A global steel, copper and aluminium manufacturing company

Nature of failure

Product quality falsification across dozens of products that are components to finished goods in many industries.

How we helped

PwC provided assistance with 1) identification and forensic collection of pertinent information for the regulatory inquiry and litigation; and 2) supply chain analysis to identify where a product was shipped to, as well as identify finished goods that could contain the client’s product. 

Leveraging technologies such as graph analytics, PwC was able to quickly provide a view into the complex global supply chain of the organisation and help focus investigative efforts.

Manufacturer of building materials

Nature of failure

Civil and criminal litigation in relation to a safety incident caused by the quality of building materials made by the manufacturer.

How we helped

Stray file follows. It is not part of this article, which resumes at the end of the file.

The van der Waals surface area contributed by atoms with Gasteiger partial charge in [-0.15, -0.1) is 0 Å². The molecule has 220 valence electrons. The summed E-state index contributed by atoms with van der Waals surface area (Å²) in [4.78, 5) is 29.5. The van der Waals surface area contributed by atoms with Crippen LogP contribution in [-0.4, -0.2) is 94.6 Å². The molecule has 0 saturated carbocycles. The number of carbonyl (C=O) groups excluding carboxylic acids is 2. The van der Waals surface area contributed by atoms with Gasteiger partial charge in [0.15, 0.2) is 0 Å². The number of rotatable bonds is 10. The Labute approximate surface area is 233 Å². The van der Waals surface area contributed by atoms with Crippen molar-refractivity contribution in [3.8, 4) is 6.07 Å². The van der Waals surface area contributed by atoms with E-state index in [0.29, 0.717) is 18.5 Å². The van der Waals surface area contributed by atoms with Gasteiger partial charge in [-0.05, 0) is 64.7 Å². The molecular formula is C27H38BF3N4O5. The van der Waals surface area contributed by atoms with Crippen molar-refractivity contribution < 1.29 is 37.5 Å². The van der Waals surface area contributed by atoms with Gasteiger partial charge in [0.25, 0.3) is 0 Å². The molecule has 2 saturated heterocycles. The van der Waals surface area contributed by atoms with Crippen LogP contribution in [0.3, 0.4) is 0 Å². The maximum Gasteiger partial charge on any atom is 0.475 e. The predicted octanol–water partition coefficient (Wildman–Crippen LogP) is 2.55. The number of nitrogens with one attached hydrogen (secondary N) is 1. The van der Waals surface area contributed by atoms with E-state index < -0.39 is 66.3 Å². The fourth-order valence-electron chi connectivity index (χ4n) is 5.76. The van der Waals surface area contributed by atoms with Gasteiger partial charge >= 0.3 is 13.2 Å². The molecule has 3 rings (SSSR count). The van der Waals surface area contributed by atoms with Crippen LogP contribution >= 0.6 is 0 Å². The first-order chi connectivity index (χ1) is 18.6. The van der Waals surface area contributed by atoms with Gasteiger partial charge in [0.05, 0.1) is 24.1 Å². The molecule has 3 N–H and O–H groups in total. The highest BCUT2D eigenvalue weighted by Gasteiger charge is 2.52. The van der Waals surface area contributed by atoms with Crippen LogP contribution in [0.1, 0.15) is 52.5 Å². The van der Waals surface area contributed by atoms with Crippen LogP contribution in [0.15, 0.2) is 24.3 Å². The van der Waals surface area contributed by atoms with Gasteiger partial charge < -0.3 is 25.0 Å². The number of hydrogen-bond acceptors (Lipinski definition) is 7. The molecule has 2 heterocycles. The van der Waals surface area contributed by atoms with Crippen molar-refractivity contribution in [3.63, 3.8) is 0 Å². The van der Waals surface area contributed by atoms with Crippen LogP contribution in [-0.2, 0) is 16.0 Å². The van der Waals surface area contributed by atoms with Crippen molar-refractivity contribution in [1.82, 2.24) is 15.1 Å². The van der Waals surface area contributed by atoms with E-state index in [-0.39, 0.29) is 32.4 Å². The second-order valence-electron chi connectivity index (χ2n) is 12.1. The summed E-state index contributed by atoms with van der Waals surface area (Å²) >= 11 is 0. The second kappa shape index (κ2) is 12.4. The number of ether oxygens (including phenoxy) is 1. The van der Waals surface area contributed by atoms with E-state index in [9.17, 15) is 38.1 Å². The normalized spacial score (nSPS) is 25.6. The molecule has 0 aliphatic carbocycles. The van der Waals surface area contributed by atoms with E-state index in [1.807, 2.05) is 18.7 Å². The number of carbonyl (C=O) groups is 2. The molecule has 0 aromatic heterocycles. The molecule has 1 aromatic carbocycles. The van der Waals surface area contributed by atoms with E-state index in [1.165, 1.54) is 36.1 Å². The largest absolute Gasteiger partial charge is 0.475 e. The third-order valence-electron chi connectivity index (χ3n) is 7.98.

PwC conducted complex data analytics to identify and cleanse relevant information to the manufacturer. This included the testing and supply of the building materials to help the client understand what went wrong. This information included financial system data, shared drives, and emails, as well as non-traditional data sources such as plant manufacturing data.

PwC also helped the client to assess if the issues were widespread.

Contact us

Melanie Butler

Melanie Butler

Partner, Digital & Forensic Investigations, PwC United Kingdom

Tel: +44 (0)7801 216737

Umang Paw

Umang Paw

Deals Chief Technology Officer, PwC United Kingdom

Tel: +44 (0)7931 304666

Steven Bewick

Steven Bewick

Partner, PwC United Kingdom

Tel: +44 (0)7725 706095